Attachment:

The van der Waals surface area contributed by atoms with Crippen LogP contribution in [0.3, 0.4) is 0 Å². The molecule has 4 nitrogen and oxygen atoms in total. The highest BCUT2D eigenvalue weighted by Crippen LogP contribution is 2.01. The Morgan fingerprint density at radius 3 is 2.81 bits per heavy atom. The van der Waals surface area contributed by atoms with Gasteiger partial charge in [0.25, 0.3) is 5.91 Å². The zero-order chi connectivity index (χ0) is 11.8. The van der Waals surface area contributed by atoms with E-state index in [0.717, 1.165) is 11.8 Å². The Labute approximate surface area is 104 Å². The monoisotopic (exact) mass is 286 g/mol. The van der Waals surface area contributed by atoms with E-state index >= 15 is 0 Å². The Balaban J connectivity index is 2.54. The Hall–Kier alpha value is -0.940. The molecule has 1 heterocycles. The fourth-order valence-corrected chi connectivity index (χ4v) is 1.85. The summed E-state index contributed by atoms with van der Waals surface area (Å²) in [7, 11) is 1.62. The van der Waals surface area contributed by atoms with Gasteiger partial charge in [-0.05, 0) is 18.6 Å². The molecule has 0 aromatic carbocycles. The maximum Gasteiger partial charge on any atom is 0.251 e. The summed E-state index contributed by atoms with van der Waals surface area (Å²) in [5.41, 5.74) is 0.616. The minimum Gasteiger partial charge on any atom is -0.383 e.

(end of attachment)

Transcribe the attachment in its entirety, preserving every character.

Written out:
The van der Waals surface area contributed by atoms with Crippen LogP contribution in [0.3, 0.4) is 0 Å². The molecule has 4 nitrogen and oxygen atoms in total. The highest BCUT2D eigenvalue weighted by Crippen LogP contribution is 2.01. The Morgan fingerprint density at radius 3 is 2.81 bits per heavy atom. The van der Waals surface area contributed by atoms with Gasteiger partial charge in [0.25, 0.3) is 5.91 Å². The zero-order chi connectivity index (χ0) is 11.8. The van der Waals surface area contributed by atoms with E-state index in [0.717, 1.165) is 11.8 Å². The Labute approximate surface area is 104 Å². The monoisotopic (exact) mass is 286 g/mol. The van der Waals surface area contributed by atoms with E-state index >= 15 is 0 Å². The Balaban J connectivity index is 2.54. The Hall–Kier alpha value is -0.940. The molecule has 1 heterocycles. The fourth-order valence-corrected chi connectivity index (χ4v) is 1.85. The summed E-state index contributed by atoms with van der Waals surface area (Å²) in [7, 11) is 1.62. The van der Waals surface area contributed by atoms with Gasteiger partial charge in [-0.05, 0) is 18.6 Å². The molecule has 0 aromatic carbocycles. The maximum Gasteiger partial charge on any atom is 0.251 e. The summed E-state index contributed by atoms with van der Waals surface area (Å²) in [5.41, 5.74) is 0.616. The minimum Gasteiger partial charge on any atom is -0.383 e.